Story of OWNDAYS: The Revival — Ep 19: A Story about Chief Takahashi that You Should All Know

May, 2012

Our new pricing system — no additional charges for thin lenses — was implemented just in the nick of time and was having a great start throughout the country. Things had finally calmed down after nearly a year of daily nerve-racking stress and I was feeling relieved, sitting on the veranda of our new HQ/merchandise center in Taba, about to have a smoke.

The sun was shining just right. You couldn’t tell if it was spring or summer. The moment you thought it was getting hot, a breeze would come through at just the right timing to cool off your face. Just as it did, a wind chime hung by someone’s front door down below would let out a most refreshing chime, as if enchanted by the breeze. This afternoon proved to be a real treat, an unusually peaceful, relaxing and nearly perfect moment in time.

Leaning on the veranda railing, I calmly took out a Cool menthol as always and took a big drag. I looked up at the clear blue sky and exhaled.

A cat was sound asleep bathing in the sun in a nice spot it found on the roof next door. As I stood there phased out, staring at the cat, I heard the glass sliding door open behind me and sensed someone coming out on to the veranda. I turned around to see Chief of Merchandise, Takahashi.

Chief Takahashi was just as bad a chain smoker as I, and a frequenter to the same place, i.e., the smoking area. He had his slightly grey hair all slicked back as usual and was wearing a well-tailored ivory jacket, a grey Brooks Brothers button down shirt — ivy league fashion, to a tee. Except on this day, there was no sharp beaming look in his eyes like he usually had behind those trademark round framed glasses. He looked rather frightened, even hallow. Something seemed wrong.

Upon finding me, he looked down at the floor and asked quietly, as if holding something back, “Mr. President, may I have a bit of your time…?”

“Sure. I’m free now anyway,” I said. “Hmm? Takahashi-san, you’re not gonna have a cigarette?”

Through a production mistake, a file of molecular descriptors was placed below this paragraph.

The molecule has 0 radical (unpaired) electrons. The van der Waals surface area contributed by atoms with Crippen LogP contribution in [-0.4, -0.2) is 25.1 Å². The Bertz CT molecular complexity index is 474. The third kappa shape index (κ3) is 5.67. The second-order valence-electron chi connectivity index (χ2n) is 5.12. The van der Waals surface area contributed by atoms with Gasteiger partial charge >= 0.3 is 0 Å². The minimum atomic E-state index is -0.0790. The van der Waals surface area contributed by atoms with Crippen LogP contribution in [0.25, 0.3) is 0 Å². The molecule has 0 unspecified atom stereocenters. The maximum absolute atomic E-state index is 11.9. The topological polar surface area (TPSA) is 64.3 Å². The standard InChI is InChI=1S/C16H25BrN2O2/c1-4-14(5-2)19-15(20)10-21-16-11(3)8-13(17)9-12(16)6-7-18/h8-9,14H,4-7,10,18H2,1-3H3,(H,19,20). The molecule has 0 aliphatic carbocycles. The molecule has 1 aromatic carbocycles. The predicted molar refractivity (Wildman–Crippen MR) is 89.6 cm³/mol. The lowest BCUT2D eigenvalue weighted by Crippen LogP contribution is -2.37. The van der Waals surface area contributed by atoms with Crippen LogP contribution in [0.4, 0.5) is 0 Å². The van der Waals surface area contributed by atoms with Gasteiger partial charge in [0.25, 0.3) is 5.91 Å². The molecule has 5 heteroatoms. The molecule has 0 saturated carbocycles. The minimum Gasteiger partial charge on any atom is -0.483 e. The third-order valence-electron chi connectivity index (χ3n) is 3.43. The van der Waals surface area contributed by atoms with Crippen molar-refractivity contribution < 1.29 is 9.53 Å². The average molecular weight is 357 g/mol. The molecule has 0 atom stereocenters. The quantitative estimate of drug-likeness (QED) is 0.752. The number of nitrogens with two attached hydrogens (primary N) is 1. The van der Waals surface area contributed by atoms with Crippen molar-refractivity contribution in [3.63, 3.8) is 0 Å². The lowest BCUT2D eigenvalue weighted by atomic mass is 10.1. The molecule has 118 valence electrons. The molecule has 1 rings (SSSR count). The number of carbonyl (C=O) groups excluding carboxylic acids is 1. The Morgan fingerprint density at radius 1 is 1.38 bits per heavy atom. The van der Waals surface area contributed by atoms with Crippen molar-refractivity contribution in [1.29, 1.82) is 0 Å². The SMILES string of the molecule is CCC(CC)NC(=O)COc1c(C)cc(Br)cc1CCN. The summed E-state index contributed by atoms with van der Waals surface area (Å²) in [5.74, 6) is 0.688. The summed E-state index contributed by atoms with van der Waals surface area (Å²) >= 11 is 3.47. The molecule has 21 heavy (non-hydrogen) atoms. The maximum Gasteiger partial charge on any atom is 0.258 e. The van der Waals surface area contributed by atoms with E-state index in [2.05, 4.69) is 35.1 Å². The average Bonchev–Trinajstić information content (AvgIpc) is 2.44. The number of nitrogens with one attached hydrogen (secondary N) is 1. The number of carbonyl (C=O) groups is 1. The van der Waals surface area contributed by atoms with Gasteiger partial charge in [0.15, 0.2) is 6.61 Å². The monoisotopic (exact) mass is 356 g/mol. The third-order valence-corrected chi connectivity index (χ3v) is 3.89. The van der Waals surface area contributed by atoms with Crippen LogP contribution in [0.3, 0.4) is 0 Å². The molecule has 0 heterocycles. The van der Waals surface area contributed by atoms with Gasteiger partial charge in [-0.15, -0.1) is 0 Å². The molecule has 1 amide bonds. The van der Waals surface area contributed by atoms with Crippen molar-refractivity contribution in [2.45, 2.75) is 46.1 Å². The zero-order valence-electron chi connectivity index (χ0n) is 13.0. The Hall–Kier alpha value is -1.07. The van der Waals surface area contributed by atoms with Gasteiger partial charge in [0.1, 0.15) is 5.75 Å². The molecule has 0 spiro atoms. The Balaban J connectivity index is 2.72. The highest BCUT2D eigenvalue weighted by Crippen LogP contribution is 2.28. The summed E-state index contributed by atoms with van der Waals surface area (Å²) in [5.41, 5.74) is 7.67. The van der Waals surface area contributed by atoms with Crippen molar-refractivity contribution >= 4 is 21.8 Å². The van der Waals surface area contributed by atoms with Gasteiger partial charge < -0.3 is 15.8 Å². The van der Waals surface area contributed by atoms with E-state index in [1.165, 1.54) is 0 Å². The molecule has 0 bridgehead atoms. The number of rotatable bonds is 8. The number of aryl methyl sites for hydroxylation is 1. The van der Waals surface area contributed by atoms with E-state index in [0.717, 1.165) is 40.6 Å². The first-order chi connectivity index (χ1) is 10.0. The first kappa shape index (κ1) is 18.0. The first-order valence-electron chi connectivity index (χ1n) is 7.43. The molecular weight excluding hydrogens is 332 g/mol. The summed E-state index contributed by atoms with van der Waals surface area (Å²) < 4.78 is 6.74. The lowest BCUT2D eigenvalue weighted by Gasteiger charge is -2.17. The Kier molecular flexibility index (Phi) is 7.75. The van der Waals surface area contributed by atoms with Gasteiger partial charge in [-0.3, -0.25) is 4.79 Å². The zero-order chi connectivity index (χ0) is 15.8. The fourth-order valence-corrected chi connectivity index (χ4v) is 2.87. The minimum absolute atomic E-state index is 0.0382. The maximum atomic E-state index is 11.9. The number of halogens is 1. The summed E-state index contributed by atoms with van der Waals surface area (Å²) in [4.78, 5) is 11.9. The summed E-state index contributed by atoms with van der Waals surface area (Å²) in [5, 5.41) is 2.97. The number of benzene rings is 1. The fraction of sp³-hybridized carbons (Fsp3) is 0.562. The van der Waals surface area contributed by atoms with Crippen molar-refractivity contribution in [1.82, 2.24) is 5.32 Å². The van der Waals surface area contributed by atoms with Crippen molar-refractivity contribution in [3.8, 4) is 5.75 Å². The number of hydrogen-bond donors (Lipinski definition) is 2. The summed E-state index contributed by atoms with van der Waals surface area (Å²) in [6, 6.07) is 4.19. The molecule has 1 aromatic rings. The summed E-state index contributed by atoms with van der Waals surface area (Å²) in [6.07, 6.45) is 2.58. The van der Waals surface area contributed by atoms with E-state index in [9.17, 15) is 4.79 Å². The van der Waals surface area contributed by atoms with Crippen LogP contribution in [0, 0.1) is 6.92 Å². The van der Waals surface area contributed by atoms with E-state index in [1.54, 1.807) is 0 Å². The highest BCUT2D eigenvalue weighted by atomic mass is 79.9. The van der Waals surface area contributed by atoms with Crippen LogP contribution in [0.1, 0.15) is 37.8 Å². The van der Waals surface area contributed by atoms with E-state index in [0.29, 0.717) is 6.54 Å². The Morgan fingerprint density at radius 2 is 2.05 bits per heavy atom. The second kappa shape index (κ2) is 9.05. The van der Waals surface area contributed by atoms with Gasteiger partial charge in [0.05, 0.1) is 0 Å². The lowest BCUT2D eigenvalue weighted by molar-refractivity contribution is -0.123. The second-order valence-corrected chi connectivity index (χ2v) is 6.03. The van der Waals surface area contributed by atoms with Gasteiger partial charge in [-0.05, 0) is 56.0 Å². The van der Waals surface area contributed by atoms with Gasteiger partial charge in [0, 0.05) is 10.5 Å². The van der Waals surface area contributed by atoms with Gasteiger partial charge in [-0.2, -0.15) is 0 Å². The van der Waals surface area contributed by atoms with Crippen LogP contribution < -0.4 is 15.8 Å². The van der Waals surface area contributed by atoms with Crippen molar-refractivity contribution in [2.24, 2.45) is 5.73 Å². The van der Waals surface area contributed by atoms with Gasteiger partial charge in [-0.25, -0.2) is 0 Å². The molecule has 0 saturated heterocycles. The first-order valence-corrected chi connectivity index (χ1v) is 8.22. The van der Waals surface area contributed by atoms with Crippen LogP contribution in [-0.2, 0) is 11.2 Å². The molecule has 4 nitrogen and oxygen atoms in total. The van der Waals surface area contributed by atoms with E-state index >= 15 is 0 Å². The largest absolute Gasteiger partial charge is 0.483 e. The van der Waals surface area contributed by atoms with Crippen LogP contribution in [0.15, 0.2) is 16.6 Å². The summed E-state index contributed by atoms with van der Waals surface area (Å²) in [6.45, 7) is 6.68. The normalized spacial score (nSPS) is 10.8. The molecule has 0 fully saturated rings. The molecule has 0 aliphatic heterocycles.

“No… not today.”

“Huh, that’s new.”

“Yeah, not exactly just today…, I uh,… I’ve decided to quit.”

“Why? You’re not starting to worry about your health now are you?”

Chief Takahashi was always puffing away like a steam engine. He drank hard every night as well. Every morning he’d chug down coffee to jolt his brain awake with caffeine before plunging into work. He looked as if he came straight out of a comic about a Japanese salaryman from the Showa era. Every time someone tried warning him about his negligent lifestyle, he would say, “A long life without my beloved booze and cigarettes is a life not worth living! I’ll do as I please. Short but robust, that’s my motto!” Indeed, he did always say that.

“Well… I’ve kind of fallen ill…” he said.

“Fallen ill? You don’t mean to tell me you’ve caught something — like something embarrassing that you can’t really talk about in a loud voice, do you?”

“Ahahaha,” he laughed. “I wish it were that…”

“If it’s not that, then what’s wrong?”

Chief Takahashi scratched his head as if to say, “Well, you’ve got me.” He then whispered, as if subdued,

“The truth is… They’ve found cancer in my bladder. It’s malignant.”

Time froze.

A cold and suffocating silence took over. The dry sound of the wind chime, the sounds of children walking home from school in the streets, everything had become a hallow echo. I had no idea how much time had passed by. In reality it was probably only a few seconds, but the dreary space between the word “cancer” and the next words to come out of his mouth seemed to last forever, just lingering there.

“Well, it’s not like it’s terminal,” he spoke. “It’s stage three. So with some surgery and treatment, it should be fine.”

“Oh. But isn’t stage three pretty serious?”

“Well, there are different types of cancer and each stage has even more phases within it, so it’s hard to tell, they say. It doesn’t seem to be that serious in my case. There should be no need to worry so much.”

“Is that so…?”